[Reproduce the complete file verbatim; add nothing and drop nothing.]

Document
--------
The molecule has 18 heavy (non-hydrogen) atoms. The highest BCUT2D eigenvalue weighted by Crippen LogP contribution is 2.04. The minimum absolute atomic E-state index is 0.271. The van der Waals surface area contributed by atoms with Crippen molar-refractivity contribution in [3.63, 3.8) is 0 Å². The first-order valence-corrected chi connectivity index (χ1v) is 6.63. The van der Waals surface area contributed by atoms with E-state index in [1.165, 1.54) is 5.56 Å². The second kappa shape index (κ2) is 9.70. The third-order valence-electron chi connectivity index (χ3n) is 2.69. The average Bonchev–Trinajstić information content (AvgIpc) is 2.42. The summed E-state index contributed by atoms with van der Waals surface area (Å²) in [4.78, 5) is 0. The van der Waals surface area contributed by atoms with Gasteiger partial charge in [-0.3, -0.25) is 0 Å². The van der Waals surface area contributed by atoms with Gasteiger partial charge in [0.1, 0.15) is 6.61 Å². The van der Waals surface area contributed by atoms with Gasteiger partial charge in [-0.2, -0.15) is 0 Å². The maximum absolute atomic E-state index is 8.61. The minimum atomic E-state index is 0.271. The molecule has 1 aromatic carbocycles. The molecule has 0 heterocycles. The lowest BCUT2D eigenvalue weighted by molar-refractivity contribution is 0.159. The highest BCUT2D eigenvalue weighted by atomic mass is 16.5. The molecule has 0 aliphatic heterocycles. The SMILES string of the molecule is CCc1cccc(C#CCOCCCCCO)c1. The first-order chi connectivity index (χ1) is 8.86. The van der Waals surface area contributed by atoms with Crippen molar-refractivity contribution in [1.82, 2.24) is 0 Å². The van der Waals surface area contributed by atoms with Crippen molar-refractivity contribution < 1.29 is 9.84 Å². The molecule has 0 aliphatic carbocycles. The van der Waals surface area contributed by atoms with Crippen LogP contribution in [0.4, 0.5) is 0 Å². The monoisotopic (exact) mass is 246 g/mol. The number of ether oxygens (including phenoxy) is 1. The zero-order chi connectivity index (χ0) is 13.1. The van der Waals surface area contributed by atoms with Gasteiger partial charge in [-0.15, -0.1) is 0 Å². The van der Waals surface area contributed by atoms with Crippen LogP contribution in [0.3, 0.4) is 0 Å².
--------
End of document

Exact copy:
The molecule has 18 heavy (non-hydrogen) atoms. The highest BCUT2D eigenvalue weighted by Crippen LogP contribution is 2.04. The minimum absolute atomic E-state index is 0.271. The van der Waals surface area contributed by atoms with Crippen molar-refractivity contribution in [3.63, 3.8) is 0 Å². The first-order valence-corrected chi connectivity index (χ1v) is 6.63. The van der Waals surface area contributed by atoms with E-state index in [1.165, 1.54) is 5.56 Å². The second kappa shape index (κ2) is 9.70. The third-order valence-electron chi connectivity index (χ3n) is 2.69. The average Bonchev–Trinajstić information content (AvgIpc) is 2.42. The summed E-state index contributed by atoms with van der Waals surface area (Å²) in [4.78, 5) is 0. The van der Waals surface area contributed by atoms with Gasteiger partial charge in [-0.3, -0.25) is 0 Å². The van der Waals surface area contributed by atoms with Gasteiger partial charge in [0.1, 0.15) is 6.61 Å². The van der Waals surface area contributed by atoms with Gasteiger partial charge in [-0.2, -0.15) is 0 Å². The maximum absolute atomic E-state index is 8.61. The minimum atomic E-state index is 0.271. The molecule has 1 aromatic carbocycles. The molecule has 0 heterocycles. The lowest BCUT2D eigenvalue weighted by molar-refractivity contribution is 0.159. The highest BCUT2D eigenvalue weighted by atomic mass is 16.5. The molecule has 0 aliphatic heterocycles. The SMILES string of the molecule is CCc1cccc(C#CCOCCCCCO)c1. The first-order chi connectivity index (χ1) is 8.86. The van der Waals surface area contributed by atoms with Crippen molar-refractivity contribution in [1.82, 2.24) is 0 Å². The van der Waals surface area contributed by atoms with Crippen molar-refractivity contribution < 1.29 is 9.84 Å². The molecule has 0 aliphatic carbocycles. The van der Waals surface area contributed by atoms with Crippen LogP contribution in [0.4, 0.5) is 0 Å². The monoisotopic (exact) mass is 246 g/mol. The number of ether oxygens (including phenoxy) is 1. The zero-order chi connectivity index (χ0) is 13.1. The van der Waals surface area contributed by atoms with Gasteiger partial charge in [-0.15, -0.1) is 0 Å². The van der Waals surface area contributed by atoms with Crippen LogP contribution in [0.3, 0.4) is 0 Å².